Google vs. That Quiet, Thoughtful Smell

Some writing has a different feel to it than others. Newspapers and encyclopedias are succinct; philosophers are complex, yet somehow not verbose. Gulliver’s Travels and Silas Marner are chock full of details. So many details that most minds that read them today are bored.

I found an article in The New York Times that is somewhere in between Eliot and the encyclopedia. He writes about the advantages of Google and the advantages of the building known on campus as the library. You know, that building with books and computers? And the most used part of the library is that computer area? This guy’s writing gets a little tedious, but it can’t be skipped. It’s a little like those philosophers: the writing follows a slow but complex train of thought. It takes awhile to settle into his rhythm. But would I be posting about it if I didn’t think it was good writing?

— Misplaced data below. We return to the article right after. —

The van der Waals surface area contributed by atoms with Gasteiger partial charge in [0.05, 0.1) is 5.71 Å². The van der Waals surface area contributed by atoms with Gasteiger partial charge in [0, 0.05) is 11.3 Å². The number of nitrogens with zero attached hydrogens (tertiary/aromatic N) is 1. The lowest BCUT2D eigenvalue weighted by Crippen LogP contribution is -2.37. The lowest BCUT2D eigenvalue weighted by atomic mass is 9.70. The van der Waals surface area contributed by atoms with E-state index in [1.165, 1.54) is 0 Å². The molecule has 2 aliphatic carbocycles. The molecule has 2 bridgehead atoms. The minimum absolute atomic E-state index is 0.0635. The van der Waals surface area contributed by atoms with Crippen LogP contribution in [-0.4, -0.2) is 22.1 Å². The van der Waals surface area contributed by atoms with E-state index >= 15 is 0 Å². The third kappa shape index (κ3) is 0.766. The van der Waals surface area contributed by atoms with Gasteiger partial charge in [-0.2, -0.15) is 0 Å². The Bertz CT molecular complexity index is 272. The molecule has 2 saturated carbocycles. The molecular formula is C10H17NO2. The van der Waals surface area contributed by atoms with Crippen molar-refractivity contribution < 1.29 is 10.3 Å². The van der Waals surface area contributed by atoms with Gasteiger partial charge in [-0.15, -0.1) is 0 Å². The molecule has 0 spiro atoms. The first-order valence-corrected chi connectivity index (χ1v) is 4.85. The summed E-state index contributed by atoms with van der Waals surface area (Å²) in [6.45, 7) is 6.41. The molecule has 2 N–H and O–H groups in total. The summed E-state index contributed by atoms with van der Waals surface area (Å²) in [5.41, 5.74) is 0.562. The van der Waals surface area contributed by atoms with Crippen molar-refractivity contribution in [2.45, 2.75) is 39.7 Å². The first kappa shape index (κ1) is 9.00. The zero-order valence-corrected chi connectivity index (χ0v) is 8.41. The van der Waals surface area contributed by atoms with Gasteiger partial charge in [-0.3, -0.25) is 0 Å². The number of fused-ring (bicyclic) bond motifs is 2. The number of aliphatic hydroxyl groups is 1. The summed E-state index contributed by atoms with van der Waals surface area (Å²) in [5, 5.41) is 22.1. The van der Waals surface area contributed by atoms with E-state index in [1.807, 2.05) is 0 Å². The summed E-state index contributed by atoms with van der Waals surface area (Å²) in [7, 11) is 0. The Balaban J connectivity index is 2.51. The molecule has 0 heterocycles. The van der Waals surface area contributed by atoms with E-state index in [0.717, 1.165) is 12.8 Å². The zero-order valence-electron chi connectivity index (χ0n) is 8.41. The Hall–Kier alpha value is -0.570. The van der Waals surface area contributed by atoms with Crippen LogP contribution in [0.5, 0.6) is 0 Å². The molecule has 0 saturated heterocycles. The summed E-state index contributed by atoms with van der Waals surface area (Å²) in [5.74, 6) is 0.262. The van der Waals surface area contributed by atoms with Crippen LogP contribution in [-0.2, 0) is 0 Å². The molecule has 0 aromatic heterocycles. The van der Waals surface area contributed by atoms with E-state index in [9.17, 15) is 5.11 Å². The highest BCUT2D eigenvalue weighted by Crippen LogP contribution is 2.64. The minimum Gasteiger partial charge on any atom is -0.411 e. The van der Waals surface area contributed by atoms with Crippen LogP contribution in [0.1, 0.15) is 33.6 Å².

You can find the article I’m talking about here. It’s called “The Library in the New Age”.


About The Original Kate

Along with artistic tendencies, Kate enjoys unusual people and is constantly striving for some sort of nonconformity. Kate offers a perspective that is thoughtful but well-written and full of images within the words. Other tidbits that might intrigue: she has very long auburn hair, and, you guessed it, her favorite color is orange.

Posted on June 2, 2008, in From Rabid-Mormon Land Known As Utah. Bookmark the permalink. Leave a comment.

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